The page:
Looking at definitions of secrecy in different contexts and societies shows that time, place, form of government and the prevailing political environment matter. One person’s secret is another’s publicly available information: it depends. The circumstances of the Second World War (WWII) led to UK government censorship of civilian letters and telegrams. What would have been innocuous, even boring letters about shortages and daily irritations became information of potential value to the enemy. Intruding into the private sphere by censoring private communications was justified in the name of protecting the nation and its citizens during time of war. Senior UK government officials knew they would be held to account for their decision to impose censorship and were at pains to ensure they had the appropriate legal warrant in place. The Admiralty, as it was then called, was also completely clear that the only reason to censor letters to and from members of the Royal Navy was security and the defence of the realm. Any other minor sins, transgressions or disciplinary matters were to be ignored by Naval censors.
The fact that censorship existed and correspondence was intercepted and examined was not a secret. Large labels stuck on envelopes made it very clear that letters had been opened and read. People who broke the rules could have their letters returned with a request to mend their ways. It was believed that censorship acted as a deterrent to the foolish, self-aggrandizing and vain. However, the objectives censorship material served beyond this basic deterrence were sensitive and classified. Censorship material was summarised in reports with a restricted distribution to government officials, the military and the BBC. Those working as censors, known as Examiners, received specific tasking as requirements evolved. Knowledge that suspect correspondence from potential intelligence agents or their contacts was passed to the Security Service required concealment. Special Examiners were taught how to remove letters from envelopes and pass them on to MI5 for further scrutiny without leaving any trace before the letters were sent on to recipients, preferably with minimum delay.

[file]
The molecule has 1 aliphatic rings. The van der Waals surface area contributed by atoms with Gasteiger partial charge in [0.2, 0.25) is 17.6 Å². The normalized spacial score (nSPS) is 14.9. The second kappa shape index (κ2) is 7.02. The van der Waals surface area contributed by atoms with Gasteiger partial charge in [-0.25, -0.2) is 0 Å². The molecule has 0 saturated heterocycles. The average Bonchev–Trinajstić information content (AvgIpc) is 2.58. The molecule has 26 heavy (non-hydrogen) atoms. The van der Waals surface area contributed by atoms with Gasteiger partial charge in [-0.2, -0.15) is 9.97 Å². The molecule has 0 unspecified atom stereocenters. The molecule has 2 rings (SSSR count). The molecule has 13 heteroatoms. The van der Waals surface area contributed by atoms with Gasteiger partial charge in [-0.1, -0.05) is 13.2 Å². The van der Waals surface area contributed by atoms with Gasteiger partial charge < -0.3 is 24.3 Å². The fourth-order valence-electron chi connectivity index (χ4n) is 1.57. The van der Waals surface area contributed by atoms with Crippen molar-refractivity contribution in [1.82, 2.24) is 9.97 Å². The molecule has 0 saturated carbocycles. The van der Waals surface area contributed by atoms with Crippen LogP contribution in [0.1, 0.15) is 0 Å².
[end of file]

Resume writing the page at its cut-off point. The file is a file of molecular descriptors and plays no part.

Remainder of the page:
At the end of the Second World War, the UK government confidently judged that there had been no Nazi or Axis intelligence assets or agents operating within the UK. The Censorship was given credit for contributing to this success. Either M.I.5 had turned those they had discovered into UK assets; or had prevented agents and agent runners from either entering the UK or operating effectively. A trickier question is the number of British Fascist or Nazi sympathisers close to government or in positions of influence. They could have done the National Socialist government’s work for them. Alarmed at the influence and potential damage such sympathisers could cause led the writer Nancy Mitford to denounce her sister Diana Mosley as a threat to national security.
An intriguing case study is a creative writer employed as a censor in wartime. Barbara Pym worked as a civilian examiner and a Naval censor. Yet little trace of this experience appears in her fiction. Reading other people’s letters must surely provide valuable material for a writer. Other writers, largely male, were less scrupulous about mining their wartime experience. A working assumption is that Barbara Pym conscientiously observed the requirement to keep her wartime work secret. She did not question the shelf life of a secret, but accepted the prevailing view that secrecy was for ever. She did not mention her wartime experience at all in a 1978 radio talk about how and why she wrote, the influences which shaped her writing, how she developed her voice. In effect, she observed a form of lifelong self- censorship, suppressing what she knew, not allowing it into her creative life.